Why Terai Holi is the day after Falgun Poornima? | Hamro Patro
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Why Terai Holi is the day after Falgun Poornima?





The loud and bright Terai Holi. 

Today, players of different colors of the country, including Kathmandu, are relaxing.  In fact, those who enjoyed the colors in the hills, inner Madhes and central hills of Nepal, exchanged colors and ecstasy yesterday. Now it is the Holi for flatlands and scattered trees of Terai. Traditionally, Terai region celebrates this festival a day later.  Holi is commemorated for the victory against Holika, Terai people celebrate this victory on the next day of Holika Dahan. In this tale, citizens of king HiranyaKasyapa's kingdom were divided into two parts, in the support and against the prince Bhakta Prahlad. Prahlad was accused of praying Lord Vishnu in the Kingdom and palace of King Hiranyakasyapa. Hiranyakasyapa was against Lord Vishnu and never liked his own son being the devotee of Vishnu. Later Holika (King's sister) and Prahlad sat on the flaming fire but the fire refused to burn Prahlad as Holika turns into ashes. In this victory of truth and purity against untruth, People celebrated Holi. Teria people commemorate the Holi the day after this historic incident which makes Terai Holi a day after. However, Terai Holi is also said to be a day after because of the Mithila Parikrama (Ancient religious walking following the pathway of Lord Rama and Mother Sita), Mithila Parikrama wraps up on the Falgun Poornima and the next day Holi is celebrated. 

Be it anything or any reason but Holi is manifested in vivid colors, louder feelings and in a brighter way at Nepal Terai. The pervasive use of colored powder was started during the TretaYug when Lord Rama won the battle against Rawana. Terai Holi is a depiction of the Awadh celebration of Holi, Ayodhya is the fountain of Holi celebration. Songs are sung with the vigor in Maithili and Vojpuri languages and the legacy is captivated in words and melodies. Underneath the waxing moon and along with the traditional musical instruments, Holi gets more and more colorful as the day matures. Ponds are colored, glasses are filled with Ghotta (Traditionally prepared tranquilizing drink made of Vaang and Milk), and kitchens flow the aroma of Taruwa, varuwa and Malpuwas (Traditional delicacies).

जोगिरा सरररररररर,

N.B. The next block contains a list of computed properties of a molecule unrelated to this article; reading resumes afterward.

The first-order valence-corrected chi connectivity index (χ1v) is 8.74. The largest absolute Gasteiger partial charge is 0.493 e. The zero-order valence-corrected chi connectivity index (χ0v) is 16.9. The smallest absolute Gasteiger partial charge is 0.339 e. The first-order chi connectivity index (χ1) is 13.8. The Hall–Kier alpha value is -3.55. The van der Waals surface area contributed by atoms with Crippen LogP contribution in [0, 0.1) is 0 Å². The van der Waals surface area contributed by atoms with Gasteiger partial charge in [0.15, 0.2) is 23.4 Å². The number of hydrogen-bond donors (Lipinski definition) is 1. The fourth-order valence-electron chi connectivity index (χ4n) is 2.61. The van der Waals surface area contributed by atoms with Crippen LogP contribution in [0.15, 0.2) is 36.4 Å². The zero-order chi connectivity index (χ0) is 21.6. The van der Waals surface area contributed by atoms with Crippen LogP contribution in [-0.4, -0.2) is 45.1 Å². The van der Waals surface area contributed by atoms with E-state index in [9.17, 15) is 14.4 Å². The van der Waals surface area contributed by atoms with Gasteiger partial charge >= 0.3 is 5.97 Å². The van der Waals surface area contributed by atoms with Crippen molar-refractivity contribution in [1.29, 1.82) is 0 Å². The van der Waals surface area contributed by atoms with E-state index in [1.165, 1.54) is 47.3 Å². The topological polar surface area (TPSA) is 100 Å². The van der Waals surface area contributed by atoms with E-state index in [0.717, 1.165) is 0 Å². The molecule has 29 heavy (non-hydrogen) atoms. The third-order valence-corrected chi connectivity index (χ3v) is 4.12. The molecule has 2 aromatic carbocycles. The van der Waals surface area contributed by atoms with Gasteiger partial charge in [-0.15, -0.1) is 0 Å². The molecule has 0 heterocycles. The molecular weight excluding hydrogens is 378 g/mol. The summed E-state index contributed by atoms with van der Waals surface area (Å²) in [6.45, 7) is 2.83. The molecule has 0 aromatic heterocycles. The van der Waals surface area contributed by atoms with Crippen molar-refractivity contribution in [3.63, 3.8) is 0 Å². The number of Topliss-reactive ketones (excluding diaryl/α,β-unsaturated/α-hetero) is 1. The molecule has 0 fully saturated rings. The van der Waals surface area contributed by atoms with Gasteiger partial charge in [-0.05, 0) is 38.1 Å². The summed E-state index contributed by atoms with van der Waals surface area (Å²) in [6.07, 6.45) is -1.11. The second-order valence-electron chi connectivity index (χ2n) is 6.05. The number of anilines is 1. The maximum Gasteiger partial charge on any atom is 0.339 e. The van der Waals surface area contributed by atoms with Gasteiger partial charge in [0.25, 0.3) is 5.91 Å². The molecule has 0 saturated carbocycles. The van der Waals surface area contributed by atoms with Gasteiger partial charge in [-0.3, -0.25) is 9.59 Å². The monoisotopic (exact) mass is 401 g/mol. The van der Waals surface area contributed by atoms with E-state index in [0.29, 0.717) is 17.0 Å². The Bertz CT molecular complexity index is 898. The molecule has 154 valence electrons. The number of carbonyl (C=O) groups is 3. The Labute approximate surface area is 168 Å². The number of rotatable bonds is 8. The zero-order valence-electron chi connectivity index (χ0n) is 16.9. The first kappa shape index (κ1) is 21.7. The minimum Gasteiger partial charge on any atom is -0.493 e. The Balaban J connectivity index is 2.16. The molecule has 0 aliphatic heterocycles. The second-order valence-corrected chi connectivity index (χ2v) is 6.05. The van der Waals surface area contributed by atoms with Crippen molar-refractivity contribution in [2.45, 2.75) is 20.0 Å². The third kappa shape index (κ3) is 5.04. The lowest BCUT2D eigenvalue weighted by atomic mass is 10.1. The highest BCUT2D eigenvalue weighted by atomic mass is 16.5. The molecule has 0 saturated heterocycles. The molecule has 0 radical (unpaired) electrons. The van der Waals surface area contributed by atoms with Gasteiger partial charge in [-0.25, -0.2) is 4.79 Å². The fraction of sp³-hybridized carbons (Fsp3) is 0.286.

कुन तालमे ढोलक नाचे कुन ताल मजीरा
कुन तालमे नटुवा नाचे कुन ताल नजारा
के वोलो सारारारारारारारारारारा
के वोलो सारारारारारारारारारारारा

Dholak is the key identification of Terai, a traditional musical instrument which is used in delivering messages to villages and also as an alarm for the commencement of any festival or rituals. Here this song states that a Jogiraa "An average Terai person" is dancing on the beat of Dholak and Jogiraa can hardly manage his beat according to Dholak because he is intoxicated by the holy drink of Holi. Jogiraa travels from one village to another, filled with love and compassion Jogiraa is in his ecstasy, in this compassion, Jogiraa hardly can find any difference between pain and pleasure, he swims in the waves of devotion and humanity. You don't have to get drunk or intoxicated to be Jogiraa but Holi demands a higher level of brotherhood, humanity, and compassion.

In Holi today, in many places of the Terai, Natuva dances in traditional Natuva attires. Natuva means traditional dancers who delivers a story through their dance, they can act both male and female. The tingling horn of cycle, the hay pinnacle on the backyard, the small stepping line between two fields (Khet ko aali) and the grain storing traditional store (Bhakari) at the courtyard, everything gets colorful in Holi.

Kanchan Ban Ram khele Holi (Ram plays Holi at KanchanBan), a traditional village at Mahottari district, Nepal. This is one among the mostly sang song during Terai Holi, Western Terai of Nepal also brings the Holi experience played with soft mud, this must be an incredible experience of Holi.  Holi lightens every dismal nights, May the color and light of Holi illumines every corners of this planet.
Happy Holi, Holi Heyyyyyy

Suyog Dhakal for Hamro Patro



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Hamro Patro - Connecting Nepali Communities
Hamro Patro is one of the first Nepali app to include Nepali Patro, launched in 2010. We started with a Nepali Calendar mobile app to help Nepalese living abroad stay in touch with Nepalese festivals and important dates in Nepali calendar year. Later on, to cater to the people who couldn’t type in Nepali using fonts like Preeti, Ganesh and even Nepali Unicode, we built nepali mobile keyboard called Hamro Nepali keyboard.